Handclapping songs: A spontaneous platform for child development among 5-10-year-old children

Warren Brodsky, Idit Sulkin

Research output: Contribution to journalArticlepeer-review

15 Scopus citations


The impact of music activity on children's motor and cognitive skills has been investigated with music learning, instrument lessons and classroom music. While none have employed natural utterances, singing games or playground/street songs, these musical experiences of childhood are acknowledged as a major platform for child development. The current study isolated handclapping songs exploring the association of performance quality with classroom academic achievement and examined whether children who spontaneously engage in handclapping songs activity demonstrate improved motor or cognitive abilities. Finally, the study investigated the outcome of a two-group eight-week classroom intervention. The study found that: (1) children who were more skillful at performing handclapping songs were more efficient First Graders; (2) Second Graders who spontaneously engage in handclapping songs were advantaged in bimanual coupling patterns, verbal memory and handwriting; and (3) classroom handclapping songs training was more efficient than music appreciation classes in developing non-music skills among Second and Third Graders.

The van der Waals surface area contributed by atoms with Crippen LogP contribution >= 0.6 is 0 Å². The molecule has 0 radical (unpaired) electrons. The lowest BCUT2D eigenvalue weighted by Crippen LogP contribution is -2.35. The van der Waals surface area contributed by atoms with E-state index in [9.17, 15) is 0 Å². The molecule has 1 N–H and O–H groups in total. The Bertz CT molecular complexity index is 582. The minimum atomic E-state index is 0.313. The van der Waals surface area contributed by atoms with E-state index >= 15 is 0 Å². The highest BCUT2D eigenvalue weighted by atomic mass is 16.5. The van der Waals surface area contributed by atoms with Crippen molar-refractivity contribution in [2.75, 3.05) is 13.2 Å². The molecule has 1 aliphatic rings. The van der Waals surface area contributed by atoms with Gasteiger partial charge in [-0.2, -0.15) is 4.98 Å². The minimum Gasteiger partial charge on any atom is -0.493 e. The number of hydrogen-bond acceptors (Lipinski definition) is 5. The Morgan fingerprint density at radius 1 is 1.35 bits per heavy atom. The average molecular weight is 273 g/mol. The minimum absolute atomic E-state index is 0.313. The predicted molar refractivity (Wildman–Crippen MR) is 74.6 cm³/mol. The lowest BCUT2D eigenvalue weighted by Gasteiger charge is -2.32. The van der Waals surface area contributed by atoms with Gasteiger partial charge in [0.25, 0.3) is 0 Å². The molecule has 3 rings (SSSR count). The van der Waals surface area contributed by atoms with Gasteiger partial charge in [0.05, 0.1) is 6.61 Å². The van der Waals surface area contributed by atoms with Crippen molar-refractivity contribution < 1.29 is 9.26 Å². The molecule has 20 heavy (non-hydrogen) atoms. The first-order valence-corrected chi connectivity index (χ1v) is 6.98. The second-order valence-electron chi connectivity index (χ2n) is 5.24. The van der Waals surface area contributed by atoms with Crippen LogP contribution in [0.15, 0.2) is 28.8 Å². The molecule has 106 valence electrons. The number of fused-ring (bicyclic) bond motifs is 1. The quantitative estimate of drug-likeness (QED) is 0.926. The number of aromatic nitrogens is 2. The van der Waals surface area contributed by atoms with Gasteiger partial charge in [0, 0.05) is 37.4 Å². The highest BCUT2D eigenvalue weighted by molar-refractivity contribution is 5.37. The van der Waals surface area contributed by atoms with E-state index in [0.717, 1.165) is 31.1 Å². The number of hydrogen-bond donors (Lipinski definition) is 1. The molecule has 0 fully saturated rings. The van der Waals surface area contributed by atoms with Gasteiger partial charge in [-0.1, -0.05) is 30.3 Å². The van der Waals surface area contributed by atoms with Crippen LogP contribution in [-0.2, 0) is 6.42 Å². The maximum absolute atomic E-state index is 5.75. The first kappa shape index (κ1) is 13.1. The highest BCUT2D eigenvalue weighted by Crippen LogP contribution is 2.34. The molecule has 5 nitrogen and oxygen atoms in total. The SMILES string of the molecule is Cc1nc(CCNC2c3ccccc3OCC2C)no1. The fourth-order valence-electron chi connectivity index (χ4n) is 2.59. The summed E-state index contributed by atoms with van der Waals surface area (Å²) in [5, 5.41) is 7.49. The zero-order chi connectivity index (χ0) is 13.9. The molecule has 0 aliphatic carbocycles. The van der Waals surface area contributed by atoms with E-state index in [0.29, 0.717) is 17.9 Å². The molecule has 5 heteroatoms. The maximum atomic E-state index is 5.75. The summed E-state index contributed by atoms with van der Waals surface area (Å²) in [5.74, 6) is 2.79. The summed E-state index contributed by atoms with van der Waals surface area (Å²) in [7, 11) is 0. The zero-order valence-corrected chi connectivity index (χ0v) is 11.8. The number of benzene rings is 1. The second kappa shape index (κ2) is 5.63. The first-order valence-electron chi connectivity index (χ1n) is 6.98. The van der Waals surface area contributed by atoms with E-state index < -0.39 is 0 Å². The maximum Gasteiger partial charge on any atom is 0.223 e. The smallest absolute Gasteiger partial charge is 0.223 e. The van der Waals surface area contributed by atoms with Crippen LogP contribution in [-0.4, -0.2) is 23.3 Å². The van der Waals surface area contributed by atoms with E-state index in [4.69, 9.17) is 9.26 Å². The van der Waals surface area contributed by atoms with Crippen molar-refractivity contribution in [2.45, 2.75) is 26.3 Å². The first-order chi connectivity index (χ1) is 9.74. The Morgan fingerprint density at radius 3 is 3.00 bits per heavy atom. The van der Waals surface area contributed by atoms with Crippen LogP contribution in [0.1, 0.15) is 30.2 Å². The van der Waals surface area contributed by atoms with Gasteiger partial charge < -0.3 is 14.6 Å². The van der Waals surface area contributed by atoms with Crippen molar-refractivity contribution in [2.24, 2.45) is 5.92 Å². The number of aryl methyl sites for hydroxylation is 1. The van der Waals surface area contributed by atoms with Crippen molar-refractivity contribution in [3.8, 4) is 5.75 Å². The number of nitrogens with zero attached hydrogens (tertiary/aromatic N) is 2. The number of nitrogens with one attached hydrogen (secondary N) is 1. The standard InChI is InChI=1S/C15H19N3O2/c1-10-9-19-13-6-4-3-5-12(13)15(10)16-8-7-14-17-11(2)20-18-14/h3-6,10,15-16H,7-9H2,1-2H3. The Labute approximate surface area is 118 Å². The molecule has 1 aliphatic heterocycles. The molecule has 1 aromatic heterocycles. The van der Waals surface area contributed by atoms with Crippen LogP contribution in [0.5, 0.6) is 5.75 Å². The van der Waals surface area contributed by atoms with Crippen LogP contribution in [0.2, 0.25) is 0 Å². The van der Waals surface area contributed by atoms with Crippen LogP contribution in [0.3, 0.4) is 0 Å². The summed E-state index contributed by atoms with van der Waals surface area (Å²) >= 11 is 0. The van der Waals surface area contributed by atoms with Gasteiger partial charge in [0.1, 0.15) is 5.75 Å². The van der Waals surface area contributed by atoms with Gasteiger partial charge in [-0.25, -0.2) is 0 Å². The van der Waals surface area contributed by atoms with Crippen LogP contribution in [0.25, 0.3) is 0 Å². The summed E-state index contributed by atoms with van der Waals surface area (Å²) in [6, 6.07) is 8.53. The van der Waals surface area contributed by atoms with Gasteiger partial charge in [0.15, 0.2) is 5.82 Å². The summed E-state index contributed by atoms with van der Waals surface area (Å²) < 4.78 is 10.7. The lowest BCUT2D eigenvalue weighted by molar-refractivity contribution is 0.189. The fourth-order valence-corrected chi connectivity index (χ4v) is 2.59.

Original languageEnglish
Pages (from-to)1111-1136
Number of pages26
JournalEarly Child Development and Care
Issue number8
StatePublished - 1 Sep 2011


  • Aural dictation
  • Bimanual coupling
  • Gender differences
  • Handclapping songs
  • Transfer effects

ASJC Scopus subject areas

  • Social Psychology
  • Developmental and Educational Psychology
  • Pediatrics


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